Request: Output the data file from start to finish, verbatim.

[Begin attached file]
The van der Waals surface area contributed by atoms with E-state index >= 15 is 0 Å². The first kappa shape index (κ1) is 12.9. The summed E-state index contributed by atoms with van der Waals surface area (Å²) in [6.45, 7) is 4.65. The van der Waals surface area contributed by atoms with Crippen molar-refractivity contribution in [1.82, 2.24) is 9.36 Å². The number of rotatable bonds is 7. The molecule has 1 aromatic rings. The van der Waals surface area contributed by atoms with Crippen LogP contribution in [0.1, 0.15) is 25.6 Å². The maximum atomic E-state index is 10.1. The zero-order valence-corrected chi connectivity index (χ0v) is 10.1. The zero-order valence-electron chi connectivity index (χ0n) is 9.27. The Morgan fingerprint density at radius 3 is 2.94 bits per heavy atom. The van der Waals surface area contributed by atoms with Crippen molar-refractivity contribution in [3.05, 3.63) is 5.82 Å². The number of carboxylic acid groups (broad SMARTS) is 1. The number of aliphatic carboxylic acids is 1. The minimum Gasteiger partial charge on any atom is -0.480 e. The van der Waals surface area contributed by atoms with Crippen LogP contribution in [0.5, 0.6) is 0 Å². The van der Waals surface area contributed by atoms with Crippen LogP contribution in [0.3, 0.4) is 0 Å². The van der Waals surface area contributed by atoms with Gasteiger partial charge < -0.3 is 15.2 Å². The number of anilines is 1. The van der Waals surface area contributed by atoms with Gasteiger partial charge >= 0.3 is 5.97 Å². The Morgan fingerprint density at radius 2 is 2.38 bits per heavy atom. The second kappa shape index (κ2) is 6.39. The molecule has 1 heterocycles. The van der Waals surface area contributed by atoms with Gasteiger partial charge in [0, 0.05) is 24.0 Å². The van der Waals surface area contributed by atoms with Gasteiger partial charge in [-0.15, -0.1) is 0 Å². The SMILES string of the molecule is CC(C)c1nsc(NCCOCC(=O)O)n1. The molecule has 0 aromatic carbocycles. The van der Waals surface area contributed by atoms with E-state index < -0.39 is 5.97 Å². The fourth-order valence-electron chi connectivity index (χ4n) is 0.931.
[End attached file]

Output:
The van der Waals surface area contributed by atoms with E-state index >= 15 is 0 Å². The first kappa shape index (κ1) is 12.9. The summed E-state index contributed by atoms with van der Waals surface area (Å²) in [6.45, 7) is 4.65. The van der Waals surface area contributed by atoms with Crippen molar-refractivity contribution in [1.82, 2.24) is 9.36 Å². The number of rotatable bonds is 7. The molecule has 1 aromatic rings. The van der Waals surface area contributed by atoms with Crippen LogP contribution in [0.1, 0.15) is 25.6 Å². The maximum atomic E-state index is 10.1. The zero-order valence-corrected chi connectivity index (χ0v) is 10.1. The zero-order valence-electron chi connectivity index (χ0n) is 9.27. The Morgan fingerprint density at radius 3 is 2.94 bits per heavy atom. The van der Waals surface area contributed by atoms with Crippen molar-refractivity contribution in [3.05, 3.63) is 5.82 Å². The number of carboxylic acid groups (broad SMARTS) is 1. The number of aliphatic carboxylic acids is 1. The minimum Gasteiger partial charge on any atom is -0.480 e. The van der Waals surface area contributed by atoms with Crippen LogP contribution in [0.5, 0.6) is 0 Å². The van der Waals surface area contributed by atoms with Crippen LogP contribution in [0.3, 0.4) is 0 Å². The van der Waals surface area contributed by atoms with Gasteiger partial charge < -0.3 is 15.2 Å². The number of anilines is 1. The van der Waals surface area contributed by atoms with Gasteiger partial charge >= 0.3 is 5.97 Å². The Morgan fingerprint density at radius 2 is 2.38 bits per heavy atom. The second kappa shape index (κ2) is 6.39. The molecule has 1 heterocycles. The van der Waals surface area contributed by atoms with Gasteiger partial charge in [0, 0.05) is 24.0 Å². The van der Waals surface area contributed by atoms with Gasteiger partial charge in [-0.15, -0.1) is 0 Å². The SMILES string of the molecule is CC(C)c1nsc(NCCOCC(=O)O)n1. The molecule has 0 aromatic carbocycles. The van der Waals surface area contributed by atoms with E-state index < -0.39 is 5.97 Å². The fourth-order valence-electron chi connectivity index (χ4n) is 0.931.